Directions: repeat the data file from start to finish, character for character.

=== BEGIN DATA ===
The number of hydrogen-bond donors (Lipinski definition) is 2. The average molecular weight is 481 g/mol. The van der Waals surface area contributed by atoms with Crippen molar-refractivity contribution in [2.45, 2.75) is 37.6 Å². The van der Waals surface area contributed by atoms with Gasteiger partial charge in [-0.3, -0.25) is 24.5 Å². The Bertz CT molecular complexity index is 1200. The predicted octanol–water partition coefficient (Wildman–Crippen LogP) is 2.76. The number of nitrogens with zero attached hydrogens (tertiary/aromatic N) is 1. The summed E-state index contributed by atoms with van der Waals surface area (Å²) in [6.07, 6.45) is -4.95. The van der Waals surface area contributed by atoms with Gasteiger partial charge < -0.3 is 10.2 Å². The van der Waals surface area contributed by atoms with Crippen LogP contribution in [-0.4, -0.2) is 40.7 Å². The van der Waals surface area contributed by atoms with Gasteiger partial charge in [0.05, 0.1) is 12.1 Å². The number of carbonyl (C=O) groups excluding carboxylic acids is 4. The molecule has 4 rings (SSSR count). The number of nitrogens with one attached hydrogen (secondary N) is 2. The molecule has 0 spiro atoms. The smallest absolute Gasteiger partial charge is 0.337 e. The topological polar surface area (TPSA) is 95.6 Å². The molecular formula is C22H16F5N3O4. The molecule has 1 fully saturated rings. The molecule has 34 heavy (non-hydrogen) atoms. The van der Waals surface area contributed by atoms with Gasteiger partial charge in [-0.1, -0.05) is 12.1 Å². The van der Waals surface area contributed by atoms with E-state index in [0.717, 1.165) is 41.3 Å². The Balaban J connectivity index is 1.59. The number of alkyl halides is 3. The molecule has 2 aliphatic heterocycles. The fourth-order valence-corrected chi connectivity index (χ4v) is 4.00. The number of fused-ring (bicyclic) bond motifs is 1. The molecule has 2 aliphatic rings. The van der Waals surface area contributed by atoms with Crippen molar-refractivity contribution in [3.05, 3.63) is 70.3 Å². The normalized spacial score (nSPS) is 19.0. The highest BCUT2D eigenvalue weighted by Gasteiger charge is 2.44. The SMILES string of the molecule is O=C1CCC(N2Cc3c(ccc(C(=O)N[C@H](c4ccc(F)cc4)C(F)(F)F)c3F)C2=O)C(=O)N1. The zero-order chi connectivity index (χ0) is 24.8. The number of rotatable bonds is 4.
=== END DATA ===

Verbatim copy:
The number of hydrogen-bond donors (Lipinski definition) is 2. The average molecular weight is 481 g/mol. The van der Waals surface area contributed by atoms with Crippen molar-refractivity contribution in [2.45, 2.75) is 37.6 Å². The van der Waals surface area contributed by atoms with Gasteiger partial charge in [-0.3, -0.25) is 24.5 Å². The Bertz CT molecular complexity index is 1200. The predicted octanol–water partition coefficient (Wildman–Crippen LogP) is 2.76. The number of nitrogens with zero attached hydrogens (tertiary/aromatic N) is 1. The summed E-state index contributed by atoms with van der Waals surface area (Å²) in [6.07, 6.45) is -4.95. The van der Waals surface area contributed by atoms with Gasteiger partial charge < -0.3 is 10.2 Å². The van der Waals surface area contributed by atoms with Crippen LogP contribution in [-0.4, -0.2) is 40.7 Å². The van der Waals surface area contributed by atoms with Gasteiger partial charge in [0.05, 0.1) is 12.1 Å². The number of carbonyl (C=O) groups excluding carboxylic acids is 4. The molecule has 4 rings (SSSR count). The number of nitrogens with one attached hydrogen (secondary N) is 2. The molecule has 0 spiro atoms. The smallest absolute Gasteiger partial charge is 0.337 e. The topological polar surface area (TPSA) is 95.6 Å². The molecular formula is C22H16F5N3O4. The molecule has 1 fully saturated rings. The molecule has 34 heavy (non-hydrogen) atoms. The van der Waals surface area contributed by atoms with Gasteiger partial charge in [-0.1, -0.05) is 12.1 Å². The van der Waals surface area contributed by atoms with E-state index in [0.717, 1.165) is 41.3 Å². The Balaban J connectivity index is 1.59. The number of alkyl halides is 3. The molecule has 2 aliphatic heterocycles. The fourth-order valence-corrected chi connectivity index (χ4v) is 4.00. The number of fused-ring (bicyclic) bond motifs is 1. The molecule has 2 aliphatic rings. The van der Waals surface area contributed by atoms with Crippen molar-refractivity contribution in [3.05, 3.63) is 70.3 Å². The normalized spacial score (nSPS) is 19.0. The highest BCUT2D eigenvalue weighted by Gasteiger charge is 2.44. The SMILES string of the molecule is O=C1CCC(N2Cc3c(ccc(C(=O)N[C@H](c4ccc(F)cc4)C(F)(F)F)c3F)C2=O)C(=O)N1. The zero-order chi connectivity index (χ0) is 24.8. The number of rotatable bonds is 4.